Although safer devices have been shown to effectively reduce the number of percutaneous injuries (Foley, 2004; Gershon, 1999) it is important that any safety device being considered is evaluated effectively before use. The OH department contacted companies to find out which produced safety cannula and identified BBraun, BD Medical and Vygon. Terumo also confirmed it had a safety cannula device in production, which they anticipated would be available to the market in the near future. Following correspondence, all four companies agreed to attend a safety cannula open day at the trust in March 2008. Each company would present their cannula to staff during the open day, and allow them practical demonstration on dummy arms. With the exception of BD Medical, which had two safety cannula devices available – BD Medical Nexiva and BD Medical Pro Safety – the other companies all presented one device.

The aim of the open day was to gain feedback from staff to help identify two suitable products for further evaluation on selected clinical areas within the trust. A high number of staff from various nursing and medical areas as well as trust directors attended the open day, providing constructive feedback both verbally and through completion of an evaluation questionnaire. The questionnaire asked staff about the functionality of each device – eg, ease of use; effect on cannulation practice; whether or not activation of the safety device was trouble free; disposal safety; whether or not they would use the device again; and the practitioners’ overall preferred choice. Both Vygon and BBraun emerged as the preferred safety devices of those available during the open day.

Before the open day, SNAG was aware that the Vygon safety product was still in production. While it was hoped it would be available for use once the evaluation period had finished, Vygon was unable to give this assurance and as a result was withdrawn from the evaluation process. Consequently the Terumo product, which achieved better results in the initial staff questionnaires, was selected for use in the next stage of evaluation in clinical areas.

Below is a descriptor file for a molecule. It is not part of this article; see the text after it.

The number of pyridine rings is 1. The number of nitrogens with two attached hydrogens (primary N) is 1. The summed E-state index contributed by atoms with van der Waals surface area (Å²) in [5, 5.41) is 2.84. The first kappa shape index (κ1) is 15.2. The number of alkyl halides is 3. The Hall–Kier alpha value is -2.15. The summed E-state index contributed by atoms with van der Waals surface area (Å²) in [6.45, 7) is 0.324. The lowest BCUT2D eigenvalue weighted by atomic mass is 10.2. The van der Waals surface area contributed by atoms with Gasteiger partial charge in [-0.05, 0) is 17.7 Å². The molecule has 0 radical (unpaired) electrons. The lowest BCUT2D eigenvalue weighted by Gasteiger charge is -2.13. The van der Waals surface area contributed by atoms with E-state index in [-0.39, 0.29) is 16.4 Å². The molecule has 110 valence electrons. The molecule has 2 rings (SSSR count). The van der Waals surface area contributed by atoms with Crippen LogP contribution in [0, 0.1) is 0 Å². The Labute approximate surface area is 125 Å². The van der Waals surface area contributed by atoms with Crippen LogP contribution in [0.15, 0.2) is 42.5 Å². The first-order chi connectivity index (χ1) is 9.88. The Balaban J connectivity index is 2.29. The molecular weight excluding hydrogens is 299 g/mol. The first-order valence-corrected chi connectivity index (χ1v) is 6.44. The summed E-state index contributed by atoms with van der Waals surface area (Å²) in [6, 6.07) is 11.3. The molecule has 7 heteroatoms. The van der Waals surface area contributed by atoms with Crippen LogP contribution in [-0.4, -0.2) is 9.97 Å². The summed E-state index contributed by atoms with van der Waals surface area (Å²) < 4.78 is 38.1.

Further staff evaluation

It was essential to choose clinical areas where a high number of cannulations take place. Therefore the areas chosen were two theatre departments, one surgical and two medical wards. A further questionnaire was also developed for staff to complete after they had used the devices. The answers for each question fell into the categories ‘excellent’, ‘good’, ‘adequate’ or ‘poor’. The questions asked included assessments of: ease of use; skin penetration; visualisation feedback; activation of safety device; perceived patient comfort.

To avoid any confusion about the safety products being evaluated, each product was evaluated over separate two-week periods, with at least one week’s break between each evaluation. The standard cannula in use was replaced with the safety cannula for each assessment period. The clinical skills education manager from SNAG and representatives from both companies were on hand throughout each evaluation period to assist staff and answer any questions. One of the benefits of selecting safety cannula devices was that staff using them did not have to make changes to their working practice. During the evaluation periods it was noted that while staff were happy to give verbal feedback on the products, there was a low response rate from written feedback questionnaires and despite efforts by the OHA, this remained low.

Overall, SNAG received 15 questionnaires for the Terumo evaluation period, and 32 for the BBraun evaluation period. Despite the poor response to the written questionnaires, there was enough verbal feedback to allow SNAG to carry out a meaningful review of the feedback given.

The BBraun safety cannula still achieved far more positive results than the Terumo product. A number of staff commented on the weight of the Terumo cannula, and how that affected their cannulation technique. Others felt the Terumo cannula seemed to ‘stick’ as they withdrew the needle, prompting concern about potentially dislodging a newly inserted cannula.